Composition of soil as affected by different cropping systems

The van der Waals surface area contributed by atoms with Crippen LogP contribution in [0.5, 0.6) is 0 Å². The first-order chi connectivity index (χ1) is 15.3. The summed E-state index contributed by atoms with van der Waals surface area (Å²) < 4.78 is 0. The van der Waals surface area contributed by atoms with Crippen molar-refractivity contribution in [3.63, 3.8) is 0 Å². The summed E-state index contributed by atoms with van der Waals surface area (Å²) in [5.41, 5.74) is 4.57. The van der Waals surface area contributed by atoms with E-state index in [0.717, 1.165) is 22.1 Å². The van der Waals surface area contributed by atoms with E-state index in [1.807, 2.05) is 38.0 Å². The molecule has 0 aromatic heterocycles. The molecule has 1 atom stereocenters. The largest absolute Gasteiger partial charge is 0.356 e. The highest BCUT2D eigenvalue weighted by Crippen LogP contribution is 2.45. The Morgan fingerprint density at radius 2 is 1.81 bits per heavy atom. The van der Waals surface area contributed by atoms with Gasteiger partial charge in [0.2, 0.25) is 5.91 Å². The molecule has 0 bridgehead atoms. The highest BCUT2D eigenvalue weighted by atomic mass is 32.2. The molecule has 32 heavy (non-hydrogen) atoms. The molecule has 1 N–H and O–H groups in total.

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Among the experiments in soil fertility which are being carried out by the University of Missouri College of Agriculture is a series of plot experiments which have been in progress since 1889. There are thirty-nine plots in the field and each has received a definite treatment during this time, the aim being to compare the effect of rotations with continuous single crops, both with and without fertilizer, and to compare the effect of commercial fertilizers with that of barnyard manure. Some striking differences in yields have been obtained but no effort had been made to investigate the changes produced in the composition of the soil until 1909, when Dr. L.D. Haigh took samples from a series of the plots and determined the hygroscopic moisture, total nitrogen and acidity. The humus, total phosphoric acid and the phosphoric acid soluble in N/5 HC1, total potassium, calcium, magnesium and the lime requirement by the Veitch method have since been determined on these samples and these data, as well as the determinations made by Dr. Haigh, are presented in the following thesis. For the present study, eleven plots from the experimental field and the uncultivated soil were selected. The plots are one thirteenth of an acre in size and each has been receiving the given treatment for twenty-one years previous to the time the samples were taken. One plot has been continuously in wheat and has received chemical fertilizers. On four others, two systems of rotation have been carried out with and without manure. On the remaining six, single crops - corn, oats and timothy - have been grown with and without manure.